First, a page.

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Ipomoea indica

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Ipomoea indica
Scientific classification edit
Kingdom: Plantae
Clade: Tracheophytes
Clade: Angiosperms
Clade: Eudicots
Clade: Asterids
Order: Solanales
Family: Convolvulaceae
Genus: Ipomoea
I. indica
Binomial name
Ipomoea indica

Ipomoea indica[3] is a species of flowering plant in the family Convolvulaceae, known by several common names, including blue morning glory, oceanblue morning glory, koali awa, and blue dawn flower. It bears heart-shaped or 3-lobed leaves and purple or blue funnel-shaped flowers 6–8 cm (2–3 in) in diameter, from spring to autumn.

The Latin specific epithet indica means from India, or the East Indies or China.[4] In this case, the name likely refers to the West Indies, as I. indica is native to the New World. This plant has gained the Royal Horticultural Society's Award of Garden Merit.[5][6]


Cultivated I. indica  at the BBC Gardeners' World show in June 2011, note the tendrils around the black metal support.
Cultivated I. indica at the BBC Gardeners' World show in June 2011, note the tendrils around the black metal support.

Ipomoea indica is a vigorous tender perennial vine native to tropical habitats throughout the world that climbs well over other plants, walls and slopes as growing on the bottom. It is a twisting, occasionally lying, herbaceous plant which is more or less densely hairy on the axial parts with backward-looking trichomes. The stems can grow 3 to 6 cm long and sometimes have roots at the nodes.

The leaves are petiolate with 2 to 18 cm long petioles. The leaf blade is egg-shaped or round, 5 to 15 cm long and 3.5 to 14 cm wide. The underside is densely hairy with short, soft trichomes, the top is more or less sparsely hairy. The base is heart-shaped, the leaf margin is entire or three-lobed, the tip is pointed or sharply pointed.

The crown is funnel-shaped, 5 to 8 cm long, glabrous, bright blue or bluish purple, with age they become reddish purple or red. The centre of the crown is a little paler.

Inflorescence and fruit

The inflorescences are dense, umbelliform cymes from a few flowers. The inflorescence stems are 4 to 20 cm long. The bracts are linear or sometimes lanceolate. The flower stems are 2 to 5 (rarely up to 8 mm) long. The sepals are almost uniform, 1.4 to 2.2 cm long and slowly sharpened linearly. They are hairless to close-fitting, the outer three sepals are lanceolate to broadly lanceolate, and the inner two are narrowly lanceolate. The stamens and the stamp do not protrude beyond the crown. The ovary is hairless. The scar is three-lobed.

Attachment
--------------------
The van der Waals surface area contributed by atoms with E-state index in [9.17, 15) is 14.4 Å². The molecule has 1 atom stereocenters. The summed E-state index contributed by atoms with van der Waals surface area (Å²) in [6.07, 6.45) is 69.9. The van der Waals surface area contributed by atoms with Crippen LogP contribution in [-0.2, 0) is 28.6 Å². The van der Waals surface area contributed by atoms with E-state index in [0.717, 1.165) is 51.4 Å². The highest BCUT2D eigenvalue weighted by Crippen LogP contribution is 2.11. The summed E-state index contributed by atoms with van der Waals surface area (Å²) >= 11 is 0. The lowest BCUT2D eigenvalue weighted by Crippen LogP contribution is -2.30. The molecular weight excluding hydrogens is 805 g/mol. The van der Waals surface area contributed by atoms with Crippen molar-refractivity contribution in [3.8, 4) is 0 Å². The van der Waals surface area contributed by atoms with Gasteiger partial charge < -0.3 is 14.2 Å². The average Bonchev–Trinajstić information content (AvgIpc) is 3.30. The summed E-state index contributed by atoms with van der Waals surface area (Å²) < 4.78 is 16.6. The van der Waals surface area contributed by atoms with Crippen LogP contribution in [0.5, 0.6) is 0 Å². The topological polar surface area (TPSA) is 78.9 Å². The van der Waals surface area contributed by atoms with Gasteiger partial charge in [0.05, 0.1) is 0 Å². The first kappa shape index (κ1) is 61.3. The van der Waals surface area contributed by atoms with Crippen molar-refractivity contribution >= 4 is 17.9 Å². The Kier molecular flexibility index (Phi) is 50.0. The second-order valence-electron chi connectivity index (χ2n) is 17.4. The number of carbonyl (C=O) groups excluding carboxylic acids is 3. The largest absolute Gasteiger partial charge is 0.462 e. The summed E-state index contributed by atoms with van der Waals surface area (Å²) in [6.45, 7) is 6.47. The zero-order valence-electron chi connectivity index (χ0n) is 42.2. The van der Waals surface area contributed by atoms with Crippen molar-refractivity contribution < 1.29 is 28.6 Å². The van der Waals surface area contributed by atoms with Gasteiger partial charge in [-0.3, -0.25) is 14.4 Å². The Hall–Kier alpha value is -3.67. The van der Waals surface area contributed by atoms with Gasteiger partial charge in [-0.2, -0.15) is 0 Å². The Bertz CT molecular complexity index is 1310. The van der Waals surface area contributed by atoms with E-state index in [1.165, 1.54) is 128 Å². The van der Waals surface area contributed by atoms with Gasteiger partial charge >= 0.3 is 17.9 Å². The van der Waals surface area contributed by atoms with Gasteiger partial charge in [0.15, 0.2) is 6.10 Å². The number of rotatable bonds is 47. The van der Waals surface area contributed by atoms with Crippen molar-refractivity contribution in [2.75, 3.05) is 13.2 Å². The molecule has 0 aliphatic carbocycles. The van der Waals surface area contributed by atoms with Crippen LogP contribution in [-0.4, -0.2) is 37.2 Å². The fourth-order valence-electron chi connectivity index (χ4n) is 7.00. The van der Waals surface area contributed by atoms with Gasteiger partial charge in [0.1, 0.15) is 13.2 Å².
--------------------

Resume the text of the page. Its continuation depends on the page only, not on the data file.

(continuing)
The fruits are more or less spherical capsules with a diameter of 1 to 1.3 cm. The seeds are about 5 mm in size.


Growing down a wall
Growing down a wall

It is a species widely cultivated as an ornamental plant for its popular colourful flowers, which has spread throughout the tropics and subtropics of the Old World. As it does not tolerate temperatures below 7 °C (45 °F), in temperate regions it is grown under glass.[7] It requires very light and nutrient-rich soil, which should be kept evenly moist.

Invasive species

It has become a noxious weed and invasive species in Australia, New Zealand, South Africa, California, Portugal[8] and New Caledonia.[9] It can grow as a separate plant if snapped during attempted removal process.

In New Zealand, it is classed as an unwanted organism under the Biosecurity Act 1993 and it is therefore illegal to sell, propagate and distribute the plant.[10] It is listed on the National Pest Plant Accord.

See also


  1. ^ USDA Plants Profile
  2. ^ Aluka Species Profile
  3. ^ "Ipomoea indica". Integrated Taxonomic Information System.
  4. ^ Harrison, Lorraine (2012). RHS Latin for gardeners. United Kingdom: Mitchell Beazley. p. 224. ISBN 9781845337315.
  5. ^ "RHS Plant Selector - Ipomoea indica". Retrieved 7 September 2020.
  6. ^ "AGM Plants - Ornamental" (PDF). Royal Horticultural Society. July 2017. p. 53. Retrieved 12 March 2018.
  7. ^ RHS A-Z encyclopedia of garden plants. United Kingdom: Dorling Kindersley. 2008. p. 1136. ISBN 1405332964.
  8. ^ Plantas invasoras em Portugal (2013). Ipomoea indica. Available in http://invasoras.uc.pt/gallery/ipomoea-indica/. Accessed on 28 July 2013.
  9. ^ Hequet, Vanessa (2009). Les espèces exotiques envahissantes de Nouvelle-Calédonie (PDF) (in French). p. 17.
  10. ^ "Blue morning glory". Biosecurity New Zealand. 20 March 2009. Archived from the original on 27 May 2010. Retrieved 31 July 2010.
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Ipomoea indica
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